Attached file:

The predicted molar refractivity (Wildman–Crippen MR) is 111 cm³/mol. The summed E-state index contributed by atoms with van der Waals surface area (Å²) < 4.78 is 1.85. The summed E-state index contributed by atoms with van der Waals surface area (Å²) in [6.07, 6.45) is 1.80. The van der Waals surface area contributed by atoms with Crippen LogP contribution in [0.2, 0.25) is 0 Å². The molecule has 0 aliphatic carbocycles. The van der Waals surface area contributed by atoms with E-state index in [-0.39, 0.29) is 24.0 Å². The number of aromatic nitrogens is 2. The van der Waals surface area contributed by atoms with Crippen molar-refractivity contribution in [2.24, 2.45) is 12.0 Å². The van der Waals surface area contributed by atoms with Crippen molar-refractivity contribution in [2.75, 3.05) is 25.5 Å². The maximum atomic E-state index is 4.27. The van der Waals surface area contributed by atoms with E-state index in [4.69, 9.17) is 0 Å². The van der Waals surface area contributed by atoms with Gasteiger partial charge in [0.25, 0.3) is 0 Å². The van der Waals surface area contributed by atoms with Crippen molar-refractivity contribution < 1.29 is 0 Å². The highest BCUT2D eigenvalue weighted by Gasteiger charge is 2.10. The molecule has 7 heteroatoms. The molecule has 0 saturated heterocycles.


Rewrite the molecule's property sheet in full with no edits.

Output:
The predicted molar refractivity (Wildman–Crippen MR) is 111 cm³/mol. The summed E-state index contributed by atoms with van der Waals surface area (Å²) < 4.78 is 1.85. The summed E-state index contributed by atoms with van der Waals surface area (Å²) in [6.07, 6.45) is 1.80. The van der Waals surface area contributed by atoms with Crippen LogP contribution in [0.2, 0.25) is 0 Å². The molecule has 0 aliphatic carbocycles. The van der Waals surface area contributed by atoms with E-state index in [-0.39, 0.29) is 24.0 Å². The number of aromatic nitrogens is 2. The van der Waals surface area contributed by atoms with Crippen molar-refractivity contribution in [2.24, 2.45) is 12.0 Å². The van der Waals surface area contributed by atoms with Crippen molar-refractivity contribution in [2.75, 3.05) is 25.5 Å². The maximum atomic E-state index is 4.27. The van der Waals surface area contributed by atoms with E-state index in [4.69, 9.17) is 0 Å². The van der Waals surface area contributed by atoms with Gasteiger partial charge in [0.25, 0.3) is 0 Å². The van der Waals surface area contributed by atoms with Crippen molar-refractivity contribution < 1.29 is 0 Å². The highest BCUT2D eigenvalue weighted by Gasteiger charge is 2.10. The molecule has 7 heteroatoms. The molecule has 0 saturated heterocycles.